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NEA President Expresses Excitement Over Changes Under ESSA

NEA President Expresses Excitement Over Changes Under NEA President Expresses Excitement Over Changes Under ESSA

If there’s one person that’s happy about the potential education changes under Every Student Succeeds Act, it’s National Education Association President Lily Eskelsen Garcia.

In a recent interview with NPR, Garcia discussed what changes she think PK-12 education will go through under the newly enacted education legislation. For the most part, she’s confident these changes will be in the best interest of every student moving forward.

For one, Garcia is especially pleased with the new provisions that she believes will limit high-stakes testing. With the overhaul of what she refers to as “No Child Left Untested,” she thinks that testing will become much more meaningful and much less- well, standardized.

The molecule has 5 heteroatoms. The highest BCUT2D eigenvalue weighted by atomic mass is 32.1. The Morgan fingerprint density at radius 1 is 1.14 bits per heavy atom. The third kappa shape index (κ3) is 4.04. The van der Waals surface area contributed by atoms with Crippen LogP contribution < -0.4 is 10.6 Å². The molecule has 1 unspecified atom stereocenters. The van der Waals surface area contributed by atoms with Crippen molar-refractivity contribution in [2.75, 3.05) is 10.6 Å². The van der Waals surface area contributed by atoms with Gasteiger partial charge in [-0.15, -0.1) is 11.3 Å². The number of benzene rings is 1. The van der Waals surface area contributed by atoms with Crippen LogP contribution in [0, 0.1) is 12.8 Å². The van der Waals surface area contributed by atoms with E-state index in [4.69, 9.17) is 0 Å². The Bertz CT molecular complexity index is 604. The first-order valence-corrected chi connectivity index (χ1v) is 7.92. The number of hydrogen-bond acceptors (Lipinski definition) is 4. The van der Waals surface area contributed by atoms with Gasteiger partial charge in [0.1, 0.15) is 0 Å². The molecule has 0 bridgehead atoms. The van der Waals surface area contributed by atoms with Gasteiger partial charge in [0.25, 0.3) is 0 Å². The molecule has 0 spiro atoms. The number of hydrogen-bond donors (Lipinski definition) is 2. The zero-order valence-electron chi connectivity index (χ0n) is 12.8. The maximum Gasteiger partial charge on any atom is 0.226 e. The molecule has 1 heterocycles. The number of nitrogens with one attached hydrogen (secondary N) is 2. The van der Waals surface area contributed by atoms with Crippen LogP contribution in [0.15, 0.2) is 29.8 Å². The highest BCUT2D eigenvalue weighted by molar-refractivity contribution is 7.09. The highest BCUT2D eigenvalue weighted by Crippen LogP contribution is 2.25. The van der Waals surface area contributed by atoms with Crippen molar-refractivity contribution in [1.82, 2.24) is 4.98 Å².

Garcia championed the end of Adequate Yearly Progress, which she says is a victory for public schools everywhere.

"The federal government is no longer requiring that states do things like close down schools, fire half the staff, remove the principal, give students, uh, charter schools while they shutter their neighborhood public schools. That's gone. And what we replace it with is an opportunity. And the opportunity will now meet — or not — its goals state by state,” she said to NPR.

And it will become easier to determine what states are not meeting goals. The requirement of much more data from states has Garcia confident that those not doing their part will easily be exposed and held accountable.

"We got language in there that even our best friends said, 'You're never getting in." And those two little words make all the difference in the world in this big old legislation. We said on this dashboard, you have to have multiple indicators of success.’”

While ESSA has been championed as a solution to many of the country’s problems under NCLB, the law has already received its first challenge. Intended to give more power back to local and state governments, the legislation’s architect Sen. Lamar Alexander has already challenged the Department of Education for overreach.

Reading Garcia’s unabashed optimism about the legislation is refreshing in the weeks following.

Read the full interview.

Nicole Gorman, Education World Contributor


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